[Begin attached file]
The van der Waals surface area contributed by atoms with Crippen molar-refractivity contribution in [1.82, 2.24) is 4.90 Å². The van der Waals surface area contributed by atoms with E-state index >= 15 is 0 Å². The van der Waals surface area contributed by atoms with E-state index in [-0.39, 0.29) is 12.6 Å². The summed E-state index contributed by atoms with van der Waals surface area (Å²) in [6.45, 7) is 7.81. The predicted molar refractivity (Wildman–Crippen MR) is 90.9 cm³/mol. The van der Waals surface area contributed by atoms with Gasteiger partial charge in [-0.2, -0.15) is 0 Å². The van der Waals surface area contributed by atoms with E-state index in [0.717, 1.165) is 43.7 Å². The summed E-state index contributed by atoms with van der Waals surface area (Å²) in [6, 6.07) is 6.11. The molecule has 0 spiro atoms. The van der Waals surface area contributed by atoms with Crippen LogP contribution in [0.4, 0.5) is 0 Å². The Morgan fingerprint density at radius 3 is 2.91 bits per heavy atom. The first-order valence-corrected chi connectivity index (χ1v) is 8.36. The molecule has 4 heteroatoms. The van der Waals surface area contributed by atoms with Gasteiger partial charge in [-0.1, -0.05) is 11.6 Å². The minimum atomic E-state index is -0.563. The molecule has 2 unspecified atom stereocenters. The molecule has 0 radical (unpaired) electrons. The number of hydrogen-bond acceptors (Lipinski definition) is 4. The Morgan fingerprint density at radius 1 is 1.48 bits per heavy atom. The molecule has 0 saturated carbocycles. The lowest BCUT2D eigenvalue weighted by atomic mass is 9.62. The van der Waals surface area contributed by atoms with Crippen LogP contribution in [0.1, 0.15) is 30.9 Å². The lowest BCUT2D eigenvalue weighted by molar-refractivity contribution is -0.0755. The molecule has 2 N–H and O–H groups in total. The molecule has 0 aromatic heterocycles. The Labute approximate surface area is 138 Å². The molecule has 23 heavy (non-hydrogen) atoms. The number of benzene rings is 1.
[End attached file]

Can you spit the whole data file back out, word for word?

The van der Waals surface area contributed by atoms with Crippen molar-refractivity contribution in [1.82, 2.24) is 4.90 Å². The van der Waals surface area contributed by atoms with E-state index >= 15 is 0 Å². The van der Waals surface area contributed by atoms with E-state index in [-0.39, 0.29) is 12.6 Å². The summed E-state index contributed by atoms with van der Waals surface area (Å²) in [6.45, 7) is 7.81. The predicted molar refractivity (Wildman–Crippen MR) is 90.9 cm³/mol. The van der Waals surface area contributed by atoms with Gasteiger partial charge in [-0.2, -0.15) is 0 Å². The van der Waals surface area contributed by atoms with E-state index in [0.717, 1.165) is 43.7 Å². The summed E-state index contributed by atoms with van der Waals surface area (Å²) in [6, 6.07) is 6.11. The molecule has 0 spiro atoms. The van der Waals surface area contributed by atoms with Crippen LogP contribution in [0.4, 0.5) is 0 Å². The Morgan fingerprint density at radius 3 is 2.91 bits per heavy atom. The first-order valence-corrected chi connectivity index (χ1v) is 8.36. The molecule has 4 heteroatoms. The van der Waals surface area contributed by atoms with Gasteiger partial charge in [-0.1, -0.05) is 11.6 Å². The minimum atomic E-state index is -0.563. The molecule has 2 unspecified atom stereocenters. The molecule has 0 radical (unpaired) electrons. The number of hydrogen-bond acceptors (Lipinski definition) is 4. The Morgan fingerprint density at radius 1 is 1.48 bits per heavy atom. The molecule has 0 saturated carbocycles. The lowest BCUT2D eigenvalue weighted by atomic mass is 9.62. The van der Waals surface area contributed by atoms with Crippen LogP contribution in [0.1, 0.15) is 30.9 Å². The lowest BCUT2D eigenvalue weighted by molar-refractivity contribution is -0.0755. The molecule has 2 N–H and O–H groups in total. The molecule has 0 aromatic heterocycles. The Labute approximate surface area is 138 Å². The molecule has 23 heavy (non-hydrogen) atoms. The number of benzene rings is 1.